Whether you need a fresh pair of pants stat or your garden could use a good weeding, the internet is making farming out your chores and odd jobs the best way to clear off your “to do” list.

Sites like TaskRabbit and Zaarly are popping up every day, allowing busy people with extra cash to create jobs for the underemployed who could use more cash. If you have a job or some small task that needs to be done, and you’re willing to pay someone else to do it, all you have to do is post a request and in no time, you’ll have a ready helper signed on for duty.

New mom Rachel Christenson didn’t want to clean out her compost bin, so she posted “Manage our worm bin” on TaskRabbit. Eleven hours later, a 45-year-old research scientist performed the task at her home for $31.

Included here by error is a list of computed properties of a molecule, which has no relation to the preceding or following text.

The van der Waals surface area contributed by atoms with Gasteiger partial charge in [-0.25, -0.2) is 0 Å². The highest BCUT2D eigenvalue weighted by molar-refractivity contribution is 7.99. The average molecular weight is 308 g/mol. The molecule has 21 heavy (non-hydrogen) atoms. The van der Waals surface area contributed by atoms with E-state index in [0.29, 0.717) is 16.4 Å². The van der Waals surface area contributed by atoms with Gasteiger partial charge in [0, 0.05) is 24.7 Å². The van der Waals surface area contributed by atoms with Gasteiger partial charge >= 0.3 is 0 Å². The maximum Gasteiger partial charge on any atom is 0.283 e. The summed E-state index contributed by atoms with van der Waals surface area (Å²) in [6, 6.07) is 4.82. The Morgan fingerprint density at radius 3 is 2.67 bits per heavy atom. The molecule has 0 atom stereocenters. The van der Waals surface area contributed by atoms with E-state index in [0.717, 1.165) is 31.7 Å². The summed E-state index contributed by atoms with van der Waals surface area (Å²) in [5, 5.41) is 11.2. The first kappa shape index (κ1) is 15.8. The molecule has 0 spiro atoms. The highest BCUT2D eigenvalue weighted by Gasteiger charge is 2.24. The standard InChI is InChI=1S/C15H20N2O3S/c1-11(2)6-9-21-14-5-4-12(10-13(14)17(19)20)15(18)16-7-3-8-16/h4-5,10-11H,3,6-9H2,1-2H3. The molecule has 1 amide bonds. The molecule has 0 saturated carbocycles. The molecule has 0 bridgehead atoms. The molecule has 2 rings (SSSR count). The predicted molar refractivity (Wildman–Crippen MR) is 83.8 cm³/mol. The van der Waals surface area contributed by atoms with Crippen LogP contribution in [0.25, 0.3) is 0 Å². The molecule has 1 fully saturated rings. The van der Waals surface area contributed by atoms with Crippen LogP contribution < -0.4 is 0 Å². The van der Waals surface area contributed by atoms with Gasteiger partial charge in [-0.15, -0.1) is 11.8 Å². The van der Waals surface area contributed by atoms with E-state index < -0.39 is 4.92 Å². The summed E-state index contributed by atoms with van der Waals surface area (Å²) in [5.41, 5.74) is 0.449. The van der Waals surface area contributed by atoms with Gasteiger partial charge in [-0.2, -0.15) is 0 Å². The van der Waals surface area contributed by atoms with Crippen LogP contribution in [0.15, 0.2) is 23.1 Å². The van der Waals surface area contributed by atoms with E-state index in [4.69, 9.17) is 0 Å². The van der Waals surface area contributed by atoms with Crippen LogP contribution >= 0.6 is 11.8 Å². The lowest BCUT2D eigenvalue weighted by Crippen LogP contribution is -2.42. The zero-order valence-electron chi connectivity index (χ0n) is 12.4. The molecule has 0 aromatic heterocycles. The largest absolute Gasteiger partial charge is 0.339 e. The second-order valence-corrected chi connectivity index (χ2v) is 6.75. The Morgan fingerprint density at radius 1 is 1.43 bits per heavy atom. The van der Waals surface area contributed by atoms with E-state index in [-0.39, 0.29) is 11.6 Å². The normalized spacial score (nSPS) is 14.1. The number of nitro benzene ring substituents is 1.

It may sound a little too Huck Finn to be true, but this new trend of micro-labor done by micro-employees is starting to catch on and catch the eyes of wealthy investors. Online marketplace Zaarly Inc. already raised $14.1 million from the venture-capital firm Kleiner Perkins Caufield & Byers, which was also a Google investor, as well as cash from Ashton Kutcher and clothing designer Marc Ecko.

Even Amazon has its own version of micro-labor service with its Amazon Mechanical Turk site that allows people to get work as virtual temps. Companies like Microsoft and LinkedIn can post jobs and pick up micro-employees for brief, work-at-home jobs without going through a cumbersome search, hire and contract process.

Zaarly and sites like it are processing more than 1,000 transactions a week, ranging from requests involving tangible goods to any kind of random service you can imagine. And with tasks averaging about $50 each, the services and opportunities are only going to grow.

Finally, you can play golf and your wife never has to know it wasn’t you who cleaned out the gutters last Saturday.

[Wall Street Journal]

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